Wars & Campaigns of Prataparudra, Gajapati of Orissa, 1497-1540

v.1.0 March 7, 2005


Started by Ravi Rikhye



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This account is adapted from R.C. Majumdar's History and Culture of the Indian People, Volume 6: The Delhi Sultanate; Bhartiya Vidhya Bhavan, Bombay, 1960.


This entry is under construction; please regard it, at present, as simply an effort to put into historical context Prataparudra, the Oriya opponent of Krishnadeva, Raya of Vijaynagar. 


Prataparudra is better known to Indian history as the patron and close associate of Sri Chaitanya, the famous saint and philosopher, as well as the ruler under whom the glories of the Oriya kingdom faded. What is not widely realized is that regardless of the outcomes of his battles, Prataparudra is one of India's great warrior kings. 


The Gajapatis of Orissa 1434-1540


This dynasty succeeded the Ganga Dynasty of Orissa. Though small in terms of numbers, its rule was remarkably stable, with its 3 members together holding power for 106 years.


1434 - 1467 Kapilendra. Exact dates are uncertain. He may have acceded to power as late as 1435 and died as late as 1470.


Kapilendra was the most powerful Hindu king of his time, and under him Orissa became an empire stretching from the lower Ganga in the north to the Kaveri in the south. But great as his military genius undoubtedly was, it was not matched by his statesmanship. He failed to recognize the need and importance of an alliance with the Hindu ruler of Vijaynagar against the Muslim rulers of Bengal and the Deccan, and instead of measuring arms against them [the Muslim rulers], he exhausted his resources in trying to conquer the outlying provinces of Vijaynagar. He thereby left a legacy of hostility with Vijaynagar [while facing] two formidable Muslim enemies on his other two frontiers, which ultimately led to the downfall of his dynasty.   [Majumdar, page 6:367]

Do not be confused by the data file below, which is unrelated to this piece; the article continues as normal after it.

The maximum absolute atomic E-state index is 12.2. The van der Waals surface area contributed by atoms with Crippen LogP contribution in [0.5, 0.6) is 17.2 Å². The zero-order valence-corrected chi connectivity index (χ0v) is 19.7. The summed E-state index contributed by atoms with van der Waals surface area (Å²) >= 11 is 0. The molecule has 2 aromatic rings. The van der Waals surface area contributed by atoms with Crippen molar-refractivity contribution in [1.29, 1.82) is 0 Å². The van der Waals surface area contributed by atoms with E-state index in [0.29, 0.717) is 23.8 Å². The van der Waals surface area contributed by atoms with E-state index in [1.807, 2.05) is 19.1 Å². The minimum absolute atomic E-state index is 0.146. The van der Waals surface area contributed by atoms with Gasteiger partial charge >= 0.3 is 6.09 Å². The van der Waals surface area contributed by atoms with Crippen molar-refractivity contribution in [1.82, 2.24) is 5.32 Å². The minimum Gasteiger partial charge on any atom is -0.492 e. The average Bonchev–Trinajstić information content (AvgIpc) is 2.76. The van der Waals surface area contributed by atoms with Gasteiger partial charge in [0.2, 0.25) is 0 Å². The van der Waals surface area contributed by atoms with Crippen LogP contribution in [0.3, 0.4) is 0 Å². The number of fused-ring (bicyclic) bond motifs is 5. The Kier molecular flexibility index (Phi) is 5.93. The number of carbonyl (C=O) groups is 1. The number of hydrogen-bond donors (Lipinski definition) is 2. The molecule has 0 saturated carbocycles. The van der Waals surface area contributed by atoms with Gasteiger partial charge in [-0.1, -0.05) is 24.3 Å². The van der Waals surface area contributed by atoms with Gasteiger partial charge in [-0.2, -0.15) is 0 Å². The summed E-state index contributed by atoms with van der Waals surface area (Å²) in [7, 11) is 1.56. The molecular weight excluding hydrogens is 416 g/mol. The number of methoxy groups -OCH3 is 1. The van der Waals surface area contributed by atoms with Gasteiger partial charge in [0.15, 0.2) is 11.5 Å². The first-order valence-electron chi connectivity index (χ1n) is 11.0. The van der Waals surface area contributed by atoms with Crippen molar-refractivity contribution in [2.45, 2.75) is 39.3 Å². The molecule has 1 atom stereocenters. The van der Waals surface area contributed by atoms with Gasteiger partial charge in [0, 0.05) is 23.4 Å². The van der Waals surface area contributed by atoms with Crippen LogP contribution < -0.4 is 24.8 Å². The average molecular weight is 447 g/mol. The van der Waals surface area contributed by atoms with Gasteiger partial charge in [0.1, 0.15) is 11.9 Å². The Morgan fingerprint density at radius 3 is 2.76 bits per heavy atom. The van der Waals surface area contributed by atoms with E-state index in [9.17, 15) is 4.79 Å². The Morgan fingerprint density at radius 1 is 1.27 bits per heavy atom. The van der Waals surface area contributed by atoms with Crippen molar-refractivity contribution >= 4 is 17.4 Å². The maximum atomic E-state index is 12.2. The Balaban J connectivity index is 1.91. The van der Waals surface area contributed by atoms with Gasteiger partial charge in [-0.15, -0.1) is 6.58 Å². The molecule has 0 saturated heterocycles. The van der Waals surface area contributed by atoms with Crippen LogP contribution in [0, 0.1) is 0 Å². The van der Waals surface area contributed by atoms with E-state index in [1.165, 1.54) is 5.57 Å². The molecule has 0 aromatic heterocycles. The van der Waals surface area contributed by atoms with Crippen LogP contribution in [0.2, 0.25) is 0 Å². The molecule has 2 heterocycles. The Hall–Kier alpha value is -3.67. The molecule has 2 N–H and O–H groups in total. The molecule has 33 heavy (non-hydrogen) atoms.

1467 - 1497 Purushottama. The younger son of Kapilendra, he was weakened by the conflict with his older brother Hamvira, who considered himself Kapilendra's rightful heir. The first half of his reign was spent in trying to recover the Tamil districts lost to the Bahmani Sultanate during his father's last years, and then with the complications of Hamvira's revolt.


The death of the Bahmani Sultan Muhammad III in 1482 gave Purushottama the opportunity to at least get back Udaygiri.


The second half of his rule saw peace for his kingdom.


1497 - 1540 Prataparudra. He tried to conquer the south, but failed for unknown reasons. The accession of Krishnadeva of Vijaynagar led to Pratparudra's defensive deployment to the the south in 1510. This move permitted Bengal's Sultan Husain Shah to invade Orissa and to destroy the idols in the famed Jaganath Temple. Though Prataprudra hastily returned north to fight the Bengali Sultan, he ended up accepting terms with Husain Shah.



Krishnadeva, Raya of Vijaynagar






In 1513 Krishnadeva of Vijaynagar declared war against the Gajapati, and after six years of fighting and losses, was forced to sign a treaty of peace with Vijaynagar in 1519.


Though his troubles with Vijaynagar were all but over, he now had to face the Bahmani Sultanate when the Bahmani governor of Golconda - later the independent ruler of Golconda when the power of the Bahmani Sultanate waned - took first Telengana, and then the Krishna-Godavari Doab. (Doab = the fertile land between rivers.) The Doab formed his southern frontier with Vijaynagar, and this region was lost to the Oriya Kingdom for good.


Prataparudra died in 1540, and it is believed he lost to the Golconda before that.